The unit staff responsible for Mr Y's care can offer at least two arguments in defence of their conduct. First, they might suggest that, when he decides to receive his care in a hospital outpatient setting, Mr Y tacitly gives consent for information about him to be shared among members of the treating team. It is probably reasonably obvious that such sharing takes place — after all, in the course of Mr Y's treatment a range of staff will be involved, not all of whom he will meet personally. In addition, as staff changes occur reasonably frequently in hospitals, Mr Y's care is likely to be monitored by a changing array of health professionals over time. It may not be practicable for individual patients to know exactly who is involved in every aspect of their care at all times.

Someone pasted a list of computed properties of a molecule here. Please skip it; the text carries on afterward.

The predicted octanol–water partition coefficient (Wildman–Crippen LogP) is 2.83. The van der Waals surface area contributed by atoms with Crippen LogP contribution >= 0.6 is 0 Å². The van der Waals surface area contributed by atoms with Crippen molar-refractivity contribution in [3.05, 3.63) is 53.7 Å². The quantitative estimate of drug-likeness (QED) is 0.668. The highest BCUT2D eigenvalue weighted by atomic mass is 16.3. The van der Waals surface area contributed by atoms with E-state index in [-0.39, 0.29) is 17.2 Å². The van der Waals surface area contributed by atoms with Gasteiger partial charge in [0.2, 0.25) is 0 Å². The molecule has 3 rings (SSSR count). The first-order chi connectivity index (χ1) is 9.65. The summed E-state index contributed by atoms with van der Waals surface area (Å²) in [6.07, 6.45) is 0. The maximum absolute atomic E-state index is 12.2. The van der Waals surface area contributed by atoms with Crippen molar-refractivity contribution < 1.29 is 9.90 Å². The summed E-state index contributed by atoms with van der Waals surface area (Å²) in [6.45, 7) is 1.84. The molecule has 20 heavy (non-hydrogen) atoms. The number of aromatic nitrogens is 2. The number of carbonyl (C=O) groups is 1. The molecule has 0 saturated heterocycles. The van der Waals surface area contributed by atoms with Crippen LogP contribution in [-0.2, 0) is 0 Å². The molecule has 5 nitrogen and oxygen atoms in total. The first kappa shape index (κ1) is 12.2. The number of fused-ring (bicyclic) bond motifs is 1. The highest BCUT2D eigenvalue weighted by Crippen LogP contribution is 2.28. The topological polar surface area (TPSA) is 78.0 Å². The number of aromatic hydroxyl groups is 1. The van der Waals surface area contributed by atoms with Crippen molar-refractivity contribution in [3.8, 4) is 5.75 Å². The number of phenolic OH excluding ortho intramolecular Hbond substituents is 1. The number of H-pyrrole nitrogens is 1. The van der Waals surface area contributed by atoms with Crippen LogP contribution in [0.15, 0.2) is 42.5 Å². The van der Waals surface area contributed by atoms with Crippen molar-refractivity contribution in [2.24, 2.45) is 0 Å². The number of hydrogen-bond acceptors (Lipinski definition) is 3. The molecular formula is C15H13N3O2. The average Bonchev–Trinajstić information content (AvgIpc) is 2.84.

Second, it can be argued that it is not just Mr Y's quality of care that is at stake here. Team meetings and case conferences are important quality assurance mechanisms, and their impact can be felt beyond the patient being discussed. Other patients in the clinic will also benefit when regular case reviews are carried out, as will the students and staff who derive benefit from the learning opportunities presented by case conferences. Mr Y's anxiety might well have been alleviated had he known a little more about how a large hospital is run and how this may affect his care. Some hospitals do provide brochures outlining the likely range of people who will need to access patients' health records and who may be involved, even tangentially, in their care.